Making polenta for future use

I needed some fried polenta as a garnish for a dish that also requires spinach and cod quenelles.  I shall ‘assemble’ this recipe, so to speak, in three stages starting, now, with the polenta.

Polenta may not be very ‘exciting’ on its own but one can jazz it up a bit and, fried, it will add a special non-so-che (je ne sais quoi) to any dish.  Here is how it’s done:

First of all, read the instructions on the packet and work out the ratio between water and polenta (i.e. how much water is required for so many grams of polenta flour).  I used quick cooking polenta which takes literally about 4 minutes to cook (anything to make life easier), weighed the polenta and worked out how much water I would need and put it on the boil.   I also got out a glass dish and greased it with some olive oil.

The idea is to pour the runny and still hot polenta into the greased dish as soon as it is cooked.  That is 250g of polenta.

And here is the hot water, 750 ml.

The packet probably won’t mention it but I will: add a blob of butter to the saucepan … it will make the going smoother.

Get hold of a good sturdy whisk …

Turn the heat on and pour in the hot water with your left hand, and start stirring with your right hand (and vice versa, naturally, if you are left-handed).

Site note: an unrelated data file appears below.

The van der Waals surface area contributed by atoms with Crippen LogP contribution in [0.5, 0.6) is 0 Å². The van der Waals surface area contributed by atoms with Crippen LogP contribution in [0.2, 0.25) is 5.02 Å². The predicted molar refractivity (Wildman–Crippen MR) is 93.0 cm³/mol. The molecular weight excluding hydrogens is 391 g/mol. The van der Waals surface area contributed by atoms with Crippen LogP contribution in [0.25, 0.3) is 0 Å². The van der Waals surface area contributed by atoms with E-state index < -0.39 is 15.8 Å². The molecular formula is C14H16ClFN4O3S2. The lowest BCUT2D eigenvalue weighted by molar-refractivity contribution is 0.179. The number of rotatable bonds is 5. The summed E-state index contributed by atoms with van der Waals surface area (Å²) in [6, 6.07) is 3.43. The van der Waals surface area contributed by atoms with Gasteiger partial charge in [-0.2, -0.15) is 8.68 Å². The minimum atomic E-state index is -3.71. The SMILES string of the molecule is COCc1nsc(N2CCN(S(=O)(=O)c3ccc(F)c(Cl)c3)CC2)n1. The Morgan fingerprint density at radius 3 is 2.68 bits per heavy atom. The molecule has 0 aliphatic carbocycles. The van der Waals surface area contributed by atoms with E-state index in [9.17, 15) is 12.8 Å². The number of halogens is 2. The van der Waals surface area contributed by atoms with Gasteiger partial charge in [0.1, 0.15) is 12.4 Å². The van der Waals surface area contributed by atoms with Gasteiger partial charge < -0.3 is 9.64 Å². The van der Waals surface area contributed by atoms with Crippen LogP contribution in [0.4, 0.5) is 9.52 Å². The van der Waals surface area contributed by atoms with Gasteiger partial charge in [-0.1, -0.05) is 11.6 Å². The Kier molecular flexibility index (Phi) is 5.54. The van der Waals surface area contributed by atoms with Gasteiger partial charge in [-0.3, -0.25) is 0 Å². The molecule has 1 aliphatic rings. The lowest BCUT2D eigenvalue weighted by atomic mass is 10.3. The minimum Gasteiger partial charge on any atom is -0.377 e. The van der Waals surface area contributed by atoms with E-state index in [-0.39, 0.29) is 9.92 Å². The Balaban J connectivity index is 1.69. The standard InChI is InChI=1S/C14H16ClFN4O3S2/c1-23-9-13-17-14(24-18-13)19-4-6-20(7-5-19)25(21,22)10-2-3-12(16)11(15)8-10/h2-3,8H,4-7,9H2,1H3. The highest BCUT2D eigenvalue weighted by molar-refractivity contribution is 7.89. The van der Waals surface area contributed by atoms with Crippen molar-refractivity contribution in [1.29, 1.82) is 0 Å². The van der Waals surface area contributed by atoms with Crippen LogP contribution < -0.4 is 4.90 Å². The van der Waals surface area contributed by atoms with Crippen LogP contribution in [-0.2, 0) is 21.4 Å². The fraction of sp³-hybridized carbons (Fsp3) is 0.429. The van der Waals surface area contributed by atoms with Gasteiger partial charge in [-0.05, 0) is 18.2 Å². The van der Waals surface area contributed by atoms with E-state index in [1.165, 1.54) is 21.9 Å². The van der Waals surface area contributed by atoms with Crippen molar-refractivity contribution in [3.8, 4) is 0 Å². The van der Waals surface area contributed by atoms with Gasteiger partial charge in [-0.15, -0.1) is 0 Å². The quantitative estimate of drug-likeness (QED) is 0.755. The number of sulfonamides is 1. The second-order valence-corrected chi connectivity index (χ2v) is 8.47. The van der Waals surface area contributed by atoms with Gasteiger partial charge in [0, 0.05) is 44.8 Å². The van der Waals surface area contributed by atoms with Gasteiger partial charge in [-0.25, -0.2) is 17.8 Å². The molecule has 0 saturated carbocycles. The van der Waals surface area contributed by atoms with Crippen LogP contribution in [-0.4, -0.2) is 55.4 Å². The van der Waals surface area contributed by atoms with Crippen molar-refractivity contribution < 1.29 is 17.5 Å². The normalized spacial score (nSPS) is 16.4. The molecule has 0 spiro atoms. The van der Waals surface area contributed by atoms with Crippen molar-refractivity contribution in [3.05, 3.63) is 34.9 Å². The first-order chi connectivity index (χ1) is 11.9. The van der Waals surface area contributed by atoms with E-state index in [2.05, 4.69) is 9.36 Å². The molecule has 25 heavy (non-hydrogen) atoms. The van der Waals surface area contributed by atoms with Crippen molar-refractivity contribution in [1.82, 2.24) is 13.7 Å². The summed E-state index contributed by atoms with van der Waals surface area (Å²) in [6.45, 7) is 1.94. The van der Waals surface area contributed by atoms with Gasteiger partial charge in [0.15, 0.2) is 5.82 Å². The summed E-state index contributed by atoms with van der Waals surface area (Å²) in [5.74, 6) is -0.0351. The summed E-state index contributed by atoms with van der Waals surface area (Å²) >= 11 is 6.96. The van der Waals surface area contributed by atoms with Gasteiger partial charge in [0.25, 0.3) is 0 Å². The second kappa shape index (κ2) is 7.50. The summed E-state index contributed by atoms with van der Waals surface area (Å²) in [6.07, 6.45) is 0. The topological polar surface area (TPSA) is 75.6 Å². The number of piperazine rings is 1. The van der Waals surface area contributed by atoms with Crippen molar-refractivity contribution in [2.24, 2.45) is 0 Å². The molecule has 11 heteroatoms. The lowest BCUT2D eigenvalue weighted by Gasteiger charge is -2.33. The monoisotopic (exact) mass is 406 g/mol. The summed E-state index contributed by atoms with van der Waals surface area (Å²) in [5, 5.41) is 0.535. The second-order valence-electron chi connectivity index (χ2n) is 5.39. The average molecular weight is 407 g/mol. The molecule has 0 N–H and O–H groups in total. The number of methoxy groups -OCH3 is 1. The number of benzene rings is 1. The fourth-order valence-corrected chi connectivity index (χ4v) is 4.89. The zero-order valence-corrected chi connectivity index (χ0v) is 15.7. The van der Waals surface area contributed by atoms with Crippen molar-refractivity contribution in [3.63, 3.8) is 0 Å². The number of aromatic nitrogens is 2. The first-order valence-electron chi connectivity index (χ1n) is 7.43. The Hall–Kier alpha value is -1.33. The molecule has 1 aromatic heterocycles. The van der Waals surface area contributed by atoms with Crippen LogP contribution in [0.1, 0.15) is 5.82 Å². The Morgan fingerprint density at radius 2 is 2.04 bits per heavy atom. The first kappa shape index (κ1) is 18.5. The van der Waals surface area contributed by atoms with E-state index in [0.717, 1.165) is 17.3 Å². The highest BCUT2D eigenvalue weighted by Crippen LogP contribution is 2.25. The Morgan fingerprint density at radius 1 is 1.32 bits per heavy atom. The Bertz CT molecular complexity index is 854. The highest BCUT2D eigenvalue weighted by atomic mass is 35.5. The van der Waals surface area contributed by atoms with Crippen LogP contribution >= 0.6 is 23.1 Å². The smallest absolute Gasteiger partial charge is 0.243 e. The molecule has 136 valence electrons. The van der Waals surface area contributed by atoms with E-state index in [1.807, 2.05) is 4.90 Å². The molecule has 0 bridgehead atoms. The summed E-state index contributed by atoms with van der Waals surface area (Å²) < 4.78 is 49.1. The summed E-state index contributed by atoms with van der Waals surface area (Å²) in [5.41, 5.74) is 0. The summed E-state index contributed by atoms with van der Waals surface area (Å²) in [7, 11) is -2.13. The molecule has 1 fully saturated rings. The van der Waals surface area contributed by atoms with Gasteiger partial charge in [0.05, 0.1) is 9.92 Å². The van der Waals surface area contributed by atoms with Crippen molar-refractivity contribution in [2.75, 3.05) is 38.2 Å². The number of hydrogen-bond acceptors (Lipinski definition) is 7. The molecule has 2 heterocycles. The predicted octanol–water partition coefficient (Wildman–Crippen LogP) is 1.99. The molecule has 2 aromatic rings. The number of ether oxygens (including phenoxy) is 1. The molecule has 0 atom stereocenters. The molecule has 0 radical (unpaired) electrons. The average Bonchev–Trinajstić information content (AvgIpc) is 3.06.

Whisking away with my left hand on account of having to take the photo with my right …

Once the polenta starts to thicken, you can switch to a wooden spoon and stir vigorously …

Here is the polenta, cooked but still runny and very hot, only 4 minutes later … being poured into the pyrex dish.

Use a spatula or other kitchen implement to flatten the polenta as much as possible so that it is ‘level’.  And at this stage, all we do is wait for the polenta to cool and ‘gel’.  At least one hour.

Turn the pyrex dish over so that the polenta, which is all nice and firm nowand looks like a square ‘cake’, rests on a chopping board.

Cut the polenta lengthways and then across … and cut it up into bite-size cubes.

And now it’s time to fry!

Careful not to burn yourself … the oil is very hot.  Fry the polenta cubes until they turn golden.

Here are the fried polenta cubes, draining off their excess oil.  With a sprinkle of salt and pepper, they would  be nice to eat as nibbles just as they are.  But I am going to use them for something else.  Read the next post!

Advertisements

About myhomefoodthatsamore

Community celebration via food, wine and all beautiful things.
This entry was posted in Uncategorized. Bookmark the permalink.

Leave a Reply

Fill in your details below or click an icon to log in:

WordPress.com Logo

You are commenting using your WordPress.com account. Log Out / Change )

Twitter picture

You are commenting using your Twitter account. Log Out / Change )

Facebook photo

You are commenting using your Facebook account. Log Out / Change )

Google+ photo

You are commenting using your Google+ account. Log Out / Change )

Connecting to %s